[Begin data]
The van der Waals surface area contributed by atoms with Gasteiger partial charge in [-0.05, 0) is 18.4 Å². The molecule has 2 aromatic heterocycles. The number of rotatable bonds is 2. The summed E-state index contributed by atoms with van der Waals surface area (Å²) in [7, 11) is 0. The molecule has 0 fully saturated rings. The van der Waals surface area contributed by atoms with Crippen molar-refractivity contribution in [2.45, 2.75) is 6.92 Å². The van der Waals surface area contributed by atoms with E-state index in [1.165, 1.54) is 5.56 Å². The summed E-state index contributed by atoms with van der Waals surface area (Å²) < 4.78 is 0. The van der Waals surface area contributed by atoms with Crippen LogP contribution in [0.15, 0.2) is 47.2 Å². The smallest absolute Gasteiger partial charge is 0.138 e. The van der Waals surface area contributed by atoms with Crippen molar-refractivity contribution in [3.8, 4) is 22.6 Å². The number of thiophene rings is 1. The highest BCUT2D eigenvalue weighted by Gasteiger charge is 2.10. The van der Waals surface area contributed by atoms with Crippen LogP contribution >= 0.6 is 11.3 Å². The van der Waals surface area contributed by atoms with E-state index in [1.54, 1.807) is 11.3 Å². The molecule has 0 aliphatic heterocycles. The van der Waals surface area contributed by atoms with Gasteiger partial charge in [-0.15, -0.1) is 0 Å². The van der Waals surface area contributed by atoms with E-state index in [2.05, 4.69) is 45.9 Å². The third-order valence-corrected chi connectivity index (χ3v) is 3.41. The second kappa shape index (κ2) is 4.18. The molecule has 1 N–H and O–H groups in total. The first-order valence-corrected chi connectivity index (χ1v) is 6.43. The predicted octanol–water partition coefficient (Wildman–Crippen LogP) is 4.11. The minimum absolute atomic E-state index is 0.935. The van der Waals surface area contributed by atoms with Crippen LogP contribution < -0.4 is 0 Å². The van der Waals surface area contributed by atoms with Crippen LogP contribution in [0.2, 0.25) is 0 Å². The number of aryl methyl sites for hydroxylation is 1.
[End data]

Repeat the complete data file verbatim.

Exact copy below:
The van der Waals surface area contributed by atoms with Gasteiger partial charge in [-0.05, 0) is 18.4 Å². The molecule has 2 aromatic heterocycles. The number of rotatable bonds is 2. The summed E-state index contributed by atoms with van der Waals surface area (Å²) in [7, 11) is 0. The molecule has 0 fully saturated rings. The van der Waals surface area contributed by atoms with Crippen molar-refractivity contribution in [2.45, 2.75) is 6.92 Å². The van der Waals surface area contributed by atoms with E-state index in [1.165, 1.54) is 5.56 Å². The summed E-state index contributed by atoms with van der Waals surface area (Å²) < 4.78 is 0. The van der Waals surface area contributed by atoms with Crippen LogP contribution in [0.15, 0.2) is 47.2 Å². The smallest absolute Gasteiger partial charge is 0.138 e. The van der Waals surface area contributed by atoms with Crippen molar-refractivity contribution in [3.8, 4) is 22.6 Å². The number of thiophene rings is 1. The highest BCUT2D eigenvalue weighted by Gasteiger charge is 2.10. The van der Waals surface area contributed by atoms with Crippen LogP contribution >= 0.6 is 11.3 Å². The van der Waals surface area contributed by atoms with E-state index in [1.54, 1.807) is 11.3 Å². The molecule has 0 aliphatic heterocycles. The van der Waals surface area contributed by atoms with Gasteiger partial charge in [-0.15, -0.1) is 0 Å². The van der Waals surface area contributed by atoms with E-state index in [2.05, 4.69) is 45.9 Å². The third-order valence-corrected chi connectivity index (χ3v) is 3.41. The second kappa shape index (κ2) is 4.18. The molecule has 1 N–H and O–H groups in total. The first-order valence-corrected chi connectivity index (χ1v) is 6.43. The predicted octanol–water partition coefficient (Wildman–Crippen LogP) is 4.11. The minimum absolute atomic E-state index is 0.935. The van der Waals surface area contributed by atoms with Crippen LogP contribution < -0.4 is 0 Å². The van der Waals surface area contributed by atoms with Crippen LogP contribution in [0.2, 0.25) is 0 Å². The number of aryl methyl sites for hydroxylation is 1.